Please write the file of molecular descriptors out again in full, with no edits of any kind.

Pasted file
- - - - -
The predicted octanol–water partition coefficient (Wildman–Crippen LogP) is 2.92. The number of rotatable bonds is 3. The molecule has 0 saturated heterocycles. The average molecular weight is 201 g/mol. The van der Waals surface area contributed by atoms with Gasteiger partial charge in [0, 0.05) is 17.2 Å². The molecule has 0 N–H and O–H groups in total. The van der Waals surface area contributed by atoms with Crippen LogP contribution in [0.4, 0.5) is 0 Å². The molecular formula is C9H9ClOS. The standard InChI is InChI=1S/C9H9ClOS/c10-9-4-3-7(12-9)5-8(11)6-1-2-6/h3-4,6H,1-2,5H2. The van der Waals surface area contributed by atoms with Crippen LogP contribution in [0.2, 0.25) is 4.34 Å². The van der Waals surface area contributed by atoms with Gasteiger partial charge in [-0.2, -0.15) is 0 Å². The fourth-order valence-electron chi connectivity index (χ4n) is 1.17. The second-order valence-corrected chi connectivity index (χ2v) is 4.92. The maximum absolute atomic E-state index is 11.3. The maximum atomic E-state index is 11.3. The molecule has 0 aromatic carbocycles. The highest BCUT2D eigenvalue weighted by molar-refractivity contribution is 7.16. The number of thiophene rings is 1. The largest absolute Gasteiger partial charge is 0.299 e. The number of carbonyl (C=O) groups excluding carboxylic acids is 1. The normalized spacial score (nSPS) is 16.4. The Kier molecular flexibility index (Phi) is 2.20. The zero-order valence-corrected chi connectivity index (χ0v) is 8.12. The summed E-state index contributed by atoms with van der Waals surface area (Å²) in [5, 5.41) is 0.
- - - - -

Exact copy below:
The predicted octanol–water partition coefficient (Wildman–Crippen LogP) is 2.92. The number of rotatable bonds is 3. The molecule has 0 saturated heterocycles. The average molecular weight is 201 g/mol. The van der Waals surface area contributed by atoms with Gasteiger partial charge in [0, 0.05) is 17.2 Å². The molecule has 0 N–H and O–H groups in total. The van der Waals surface area contributed by atoms with Crippen LogP contribution in [0.4, 0.5) is 0 Å². The molecular formula is C9H9ClOS. The standard InChI is InChI=1S/C9H9ClOS/c10-9-4-3-7(12-9)5-8(11)6-1-2-6/h3-4,6H,1-2,5H2. The van der Waals surface area contributed by atoms with Crippen LogP contribution in [0.2, 0.25) is 4.34 Å². The van der Waals surface area contributed by atoms with Gasteiger partial charge in [-0.2, -0.15) is 0 Å². The fourth-order valence-electron chi connectivity index (χ4n) is 1.17. The second-order valence-corrected chi connectivity index (χ2v) is 4.92. The maximum absolute atomic E-state index is 11.3. The maximum atomic E-state index is 11.3. The molecule has 0 aromatic carbocycles. The highest BCUT2D eigenvalue weighted by molar-refractivity contribution is 7.16. The number of thiophene rings is 1. The largest absolute Gasteiger partial charge is 0.299 e. The number of carbonyl (C=O) groups excluding carboxylic acids is 1. The normalized spacial score (nSPS) is 16.4. The Kier molecular flexibility index (Phi) is 2.20. The zero-order valence-corrected chi connectivity index (χ0v) is 8.12. The summed E-state index contributed by atoms with van der Waals surface area (Å²) in [5, 5.41) is 0.